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Article
April 24, 1996

Hospital Smoking Bans and Employee Smoking BehaviorResults of a National Survey

Author Affiliations

From the Department of Family and Community Medicine (Drs Longo and Kruse) and Medical Informatics Group (Ms Johnson and Dr Hewett), School of Medicine, Department of Statistics, College of Arts and Sciences (Dr Hewett), and School of Journalism (Dr Logan), University of Missouri—Columbia; Department of Community Health, School of Public Health, Saint Louis (Mo) University (Dr Brownson); and Centers for Disease Control and Prevention, liaison to the University of California at Berkeley School of Public Health (Dr Novotny).

JAMA. 1996;275(16):1252-1257. doi:10.1001/jama.1996.03530400040036
Abstract

Objective.  —To examine the impact of workplace smoking bans on smoking behavior of employees.

Participants.  —A total of 1469 current or former smokers (intervention group) employed in smoke-free hospitals and 920 current or former smokers (comparison group) employed in non—smoke-free workplaces were surveyed to determine smoking behavior.

Design.  —This cross-sectional study is part of a larger, ongoing prospective study. The study design was quasi-experimental. We randomly selected sites consisting of a hospital and a corresponding community. Furthermore, we randomly selected subjects from hospitals and their corresponding communities.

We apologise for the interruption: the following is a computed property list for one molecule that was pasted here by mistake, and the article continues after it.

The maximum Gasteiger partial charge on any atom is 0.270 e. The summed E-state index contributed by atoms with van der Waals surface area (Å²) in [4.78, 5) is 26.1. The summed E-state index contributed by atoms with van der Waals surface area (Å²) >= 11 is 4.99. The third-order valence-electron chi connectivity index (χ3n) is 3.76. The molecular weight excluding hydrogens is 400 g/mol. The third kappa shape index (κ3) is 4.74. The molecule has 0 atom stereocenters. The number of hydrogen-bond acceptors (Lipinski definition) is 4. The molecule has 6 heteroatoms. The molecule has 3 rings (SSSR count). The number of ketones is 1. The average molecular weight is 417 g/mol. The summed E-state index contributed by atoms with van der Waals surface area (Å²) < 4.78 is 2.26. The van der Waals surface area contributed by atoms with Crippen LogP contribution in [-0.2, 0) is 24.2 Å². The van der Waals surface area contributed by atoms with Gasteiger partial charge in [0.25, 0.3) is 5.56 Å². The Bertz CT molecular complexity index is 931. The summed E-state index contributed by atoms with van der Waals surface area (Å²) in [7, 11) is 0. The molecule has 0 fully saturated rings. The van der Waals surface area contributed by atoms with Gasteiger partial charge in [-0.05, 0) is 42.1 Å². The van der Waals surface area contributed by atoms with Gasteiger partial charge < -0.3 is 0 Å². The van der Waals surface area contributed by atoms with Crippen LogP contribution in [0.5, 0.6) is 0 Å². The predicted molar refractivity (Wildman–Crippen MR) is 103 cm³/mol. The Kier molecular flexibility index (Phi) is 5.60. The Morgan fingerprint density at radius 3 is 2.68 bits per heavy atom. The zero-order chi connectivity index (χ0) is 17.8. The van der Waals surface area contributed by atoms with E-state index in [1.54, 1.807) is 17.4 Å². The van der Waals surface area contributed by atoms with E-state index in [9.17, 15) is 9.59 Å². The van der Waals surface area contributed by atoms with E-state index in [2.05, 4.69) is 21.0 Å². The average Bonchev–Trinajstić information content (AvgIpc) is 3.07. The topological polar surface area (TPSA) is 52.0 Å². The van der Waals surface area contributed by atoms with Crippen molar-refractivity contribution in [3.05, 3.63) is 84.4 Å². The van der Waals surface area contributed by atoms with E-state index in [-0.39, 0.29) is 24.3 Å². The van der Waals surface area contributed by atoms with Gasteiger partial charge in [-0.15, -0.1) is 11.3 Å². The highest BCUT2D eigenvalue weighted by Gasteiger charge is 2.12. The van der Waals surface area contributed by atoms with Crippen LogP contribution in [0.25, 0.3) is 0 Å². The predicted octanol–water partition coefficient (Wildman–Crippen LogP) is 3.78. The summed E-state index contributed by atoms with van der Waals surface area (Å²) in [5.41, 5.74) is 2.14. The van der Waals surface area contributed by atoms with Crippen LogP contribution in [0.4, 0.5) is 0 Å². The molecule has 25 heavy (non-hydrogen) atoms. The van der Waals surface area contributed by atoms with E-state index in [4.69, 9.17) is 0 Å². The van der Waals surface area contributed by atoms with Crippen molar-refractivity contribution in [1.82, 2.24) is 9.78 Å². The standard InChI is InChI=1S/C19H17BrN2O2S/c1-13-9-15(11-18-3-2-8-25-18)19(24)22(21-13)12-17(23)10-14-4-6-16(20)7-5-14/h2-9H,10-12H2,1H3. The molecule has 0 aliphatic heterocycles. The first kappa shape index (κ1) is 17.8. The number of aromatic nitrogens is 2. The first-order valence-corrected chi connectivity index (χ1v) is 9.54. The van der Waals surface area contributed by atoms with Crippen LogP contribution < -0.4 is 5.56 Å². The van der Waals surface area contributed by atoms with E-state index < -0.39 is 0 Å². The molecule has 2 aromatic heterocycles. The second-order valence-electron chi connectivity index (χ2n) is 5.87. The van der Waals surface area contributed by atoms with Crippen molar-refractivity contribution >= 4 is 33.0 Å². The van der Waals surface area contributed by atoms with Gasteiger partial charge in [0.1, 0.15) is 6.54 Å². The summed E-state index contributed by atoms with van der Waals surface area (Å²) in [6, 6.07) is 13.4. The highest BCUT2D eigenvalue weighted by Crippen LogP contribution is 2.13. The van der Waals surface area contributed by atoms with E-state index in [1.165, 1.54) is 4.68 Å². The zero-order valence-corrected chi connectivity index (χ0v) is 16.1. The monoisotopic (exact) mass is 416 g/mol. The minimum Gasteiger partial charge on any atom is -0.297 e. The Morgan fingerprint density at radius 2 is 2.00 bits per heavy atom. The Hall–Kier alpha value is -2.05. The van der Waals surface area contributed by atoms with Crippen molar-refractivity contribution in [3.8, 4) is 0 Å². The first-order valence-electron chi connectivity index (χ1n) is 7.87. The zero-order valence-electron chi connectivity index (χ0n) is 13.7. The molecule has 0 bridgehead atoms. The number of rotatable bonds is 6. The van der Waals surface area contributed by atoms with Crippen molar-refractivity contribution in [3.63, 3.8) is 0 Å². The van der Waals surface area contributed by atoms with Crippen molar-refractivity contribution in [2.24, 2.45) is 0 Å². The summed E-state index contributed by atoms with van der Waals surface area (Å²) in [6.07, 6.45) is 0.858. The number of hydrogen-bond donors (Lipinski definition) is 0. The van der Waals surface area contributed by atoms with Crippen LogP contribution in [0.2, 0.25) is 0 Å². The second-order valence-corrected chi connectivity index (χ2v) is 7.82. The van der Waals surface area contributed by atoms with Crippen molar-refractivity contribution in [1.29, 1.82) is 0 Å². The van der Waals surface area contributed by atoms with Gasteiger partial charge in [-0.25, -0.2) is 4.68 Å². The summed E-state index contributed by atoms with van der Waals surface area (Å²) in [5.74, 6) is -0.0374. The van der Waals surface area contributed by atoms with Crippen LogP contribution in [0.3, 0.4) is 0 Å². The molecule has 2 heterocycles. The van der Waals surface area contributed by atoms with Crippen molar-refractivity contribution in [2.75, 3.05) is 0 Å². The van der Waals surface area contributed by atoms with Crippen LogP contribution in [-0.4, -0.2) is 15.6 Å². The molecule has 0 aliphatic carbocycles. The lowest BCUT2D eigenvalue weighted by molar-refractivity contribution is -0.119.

Main Outcome Measures.  —Postban quit ratio and progression along the stages-of-change continuum.

Methods.  —The Cox proportional hazards model was used to compare the postban quit ratio between the intervention and comparison groups. The Cochran-Mantel-Haenszel analysis of variance statistic was used to compare groups on the stages-of-change variables.

Results.  —Beginning with the smoking ban and continuing for 5 years after implementation, statistically significant differences in the postban quit ratio were observed between employees of smoke-free hospitals who were smokers and counterparts in the community (P<.001). Despite preban differences in smoking intensity, the overall difference in postban quit ratios remained significant even after multivariate adjustment for socioeconomic, demographic, and smoking intensity variables. For those sites that were 5 years postban, the quit ratio was 0.506 in smoke-free workplaces compared with 0.377 in workplaces where smoking was permitted. In all but 1 category, the intervention group was further along the stages-of-change continuum toward quitting smoking than the comparison group (P<.001).

Conclusion.  —American hospitals' experiences with smoking bans, which directly affect more than 5 million workers, should be examined by other industries as a method of improving employee health. Workplace smoking bans could also be effective in saving lives, reducing health care costs, addressing safety concerns, and decreasing operating and maintenance expenses of employers.(JAMA. 1996;275:1252-1257)

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